What would Las Vegas A's ballpark look like? Latest images here
The Oakland A's on Friday released three images of the ballpark the team hopes to build on the south end of the Las Vegas Strip.
The proposed ballpark site is on nine acres of land to the southeast of South Las Vegas Boulevard and Tropicana Avenue. A team statement that accompanied the renderings confirms that the ballpark has a projected capacity of 30,000, which would be the smallest capacity among Major League Baseball stadiums.
The Oakland Coliseum, the A's current home, has MLB's largest capacity at 56,782. The smallest capacity of any current MLB stadium is the Cleveland Guardians' Progressive Field, at 34,830.
“From the minute we stepped onto the Tropicana site nearly two years ago, it was immediately obvious what a fantastic fit it would be for a new A’s ballpark in Las Vegas,” A’s director of design and owner of Schrock KC Architecture, Brad Schrock, said in a statement. “The natural orientation of the ballpark creates not only some of the best views and connection to the Las Vegas skyline from the seating bowl but also opens up the ballpark to the corner in a way that creates opportunities for an amazing energetic public space with open and expansive views into the ballpark.”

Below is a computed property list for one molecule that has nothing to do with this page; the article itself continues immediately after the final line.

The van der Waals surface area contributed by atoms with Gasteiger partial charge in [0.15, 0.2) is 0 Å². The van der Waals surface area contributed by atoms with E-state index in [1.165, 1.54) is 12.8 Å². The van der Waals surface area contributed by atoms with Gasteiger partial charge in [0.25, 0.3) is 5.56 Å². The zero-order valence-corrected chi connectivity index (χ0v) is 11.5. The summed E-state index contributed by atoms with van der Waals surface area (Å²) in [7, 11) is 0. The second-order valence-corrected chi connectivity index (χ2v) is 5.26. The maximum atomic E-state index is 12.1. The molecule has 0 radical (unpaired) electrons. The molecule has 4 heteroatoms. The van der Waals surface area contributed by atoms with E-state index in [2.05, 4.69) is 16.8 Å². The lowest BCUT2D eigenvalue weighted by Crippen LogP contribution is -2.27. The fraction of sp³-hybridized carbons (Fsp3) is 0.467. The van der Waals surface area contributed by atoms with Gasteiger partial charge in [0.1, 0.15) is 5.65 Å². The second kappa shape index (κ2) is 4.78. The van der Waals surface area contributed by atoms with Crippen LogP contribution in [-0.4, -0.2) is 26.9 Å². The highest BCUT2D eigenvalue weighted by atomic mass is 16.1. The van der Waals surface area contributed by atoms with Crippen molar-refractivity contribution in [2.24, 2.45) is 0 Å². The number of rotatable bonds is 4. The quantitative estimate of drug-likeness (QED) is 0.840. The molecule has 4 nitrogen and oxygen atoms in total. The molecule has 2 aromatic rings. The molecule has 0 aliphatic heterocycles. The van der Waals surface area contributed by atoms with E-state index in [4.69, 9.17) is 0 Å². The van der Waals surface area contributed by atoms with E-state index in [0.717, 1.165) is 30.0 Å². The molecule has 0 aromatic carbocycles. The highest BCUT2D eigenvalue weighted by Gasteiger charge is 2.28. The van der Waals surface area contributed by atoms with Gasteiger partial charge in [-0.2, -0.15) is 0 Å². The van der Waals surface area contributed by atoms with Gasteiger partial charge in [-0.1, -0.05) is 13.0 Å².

The renderings show the ballpark's outfield opening to the north toward the Strip's southernmost casinos, with an entry plaza on the southeast corner of South Las Vegas Boulevard and Tropicana Avenue. The plaza leads to a ballpark entrance above left field.
Varying images show the outfield to be both open and glassed-in, indicating there would be some form of retractable enclosure at the park.
The site is surrounded by several of the Las Vegas Strip's largest hotel-casinos, with MGM Grand to the north, New York-New York Hotel & Casino to the northwest and Excalibur Hotel & Casino to the west.
Nevada Gov. Joe Lombardo said Wednesday that legislative leaders and the Athletics had reached a tentative agreement on a $1.5 billion stadium funding plan that would lure the franchise to Las Vegas.
A funding bill still must be approved by the Legislature, which is set to end its regular biennial session on June 5. The team also would need permission to move from the owners of the other 29 MLB franchises. The MLB owners' vote could take place in June, MLB commissioner Rob Manfred told reporters on Thursday.